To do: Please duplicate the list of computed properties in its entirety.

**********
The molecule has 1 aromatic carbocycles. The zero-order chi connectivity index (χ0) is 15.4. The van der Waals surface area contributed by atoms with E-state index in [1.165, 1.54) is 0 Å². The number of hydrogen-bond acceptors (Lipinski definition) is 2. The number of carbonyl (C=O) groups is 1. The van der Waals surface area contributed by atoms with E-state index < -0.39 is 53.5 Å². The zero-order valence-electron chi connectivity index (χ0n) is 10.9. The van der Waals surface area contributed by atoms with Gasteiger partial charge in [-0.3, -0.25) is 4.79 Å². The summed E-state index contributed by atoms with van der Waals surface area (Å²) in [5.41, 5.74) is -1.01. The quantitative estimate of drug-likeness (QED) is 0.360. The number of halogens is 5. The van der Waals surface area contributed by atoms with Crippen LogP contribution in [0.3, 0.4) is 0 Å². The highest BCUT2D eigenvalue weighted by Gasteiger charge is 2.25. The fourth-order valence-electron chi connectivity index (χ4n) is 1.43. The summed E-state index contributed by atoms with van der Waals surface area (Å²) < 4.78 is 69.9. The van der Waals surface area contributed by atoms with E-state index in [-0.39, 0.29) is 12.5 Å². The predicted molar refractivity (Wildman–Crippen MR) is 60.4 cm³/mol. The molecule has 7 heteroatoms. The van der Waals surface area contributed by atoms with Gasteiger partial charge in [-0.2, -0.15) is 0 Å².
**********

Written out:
The molecule has 1 aromatic carbocycles. The zero-order chi connectivity index (χ0) is 15.4. The van der Waals surface area contributed by atoms with E-state index in [1.165, 1.54) is 0 Å². The number of hydrogen-bond acceptors (Lipinski definition) is 2. The number of carbonyl (C=O) groups is 1. The van der Waals surface area contributed by atoms with E-state index < -0.39 is 53.5 Å². The zero-order valence-electron chi connectivity index (χ0n) is 10.9. The van der Waals surface area contributed by atoms with Gasteiger partial charge in [-0.3, -0.25) is 4.79 Å². The summed E-state index contributed by atoms with van der Waals surface area (Å²) in [5.41, 5.74) is -1.01. The quantitative estimate of drug-likeness (QED) is 0.360. The number of halogens is 5. The van der Waals surface area contributed by atoms with Crippen LogP contribution in [0.3, 0.4) is 0 Å². The highest BCUT2D eigenvalue weighted by Gasteiger charge is 2.25. The fourth-order valence-electron chi connectivity index (χ4n) is 1.43. The summed E-state index contributed by atoms with van der Waals surface area (Å²) < 4.78 is 69.9. The van der Waals surface area contributed by atoms with E-state index in [-0.39, 0.29) is 12.5 Å². The predicted molar refractivity (Wildman–Crippen MR) is 60.4 cm³/mol. The molecule has 7 heteroatoms. The van der Waals surface area contributed by atoms with Gasteiger partial charge in [-0.2, -0.15) is 0 Å².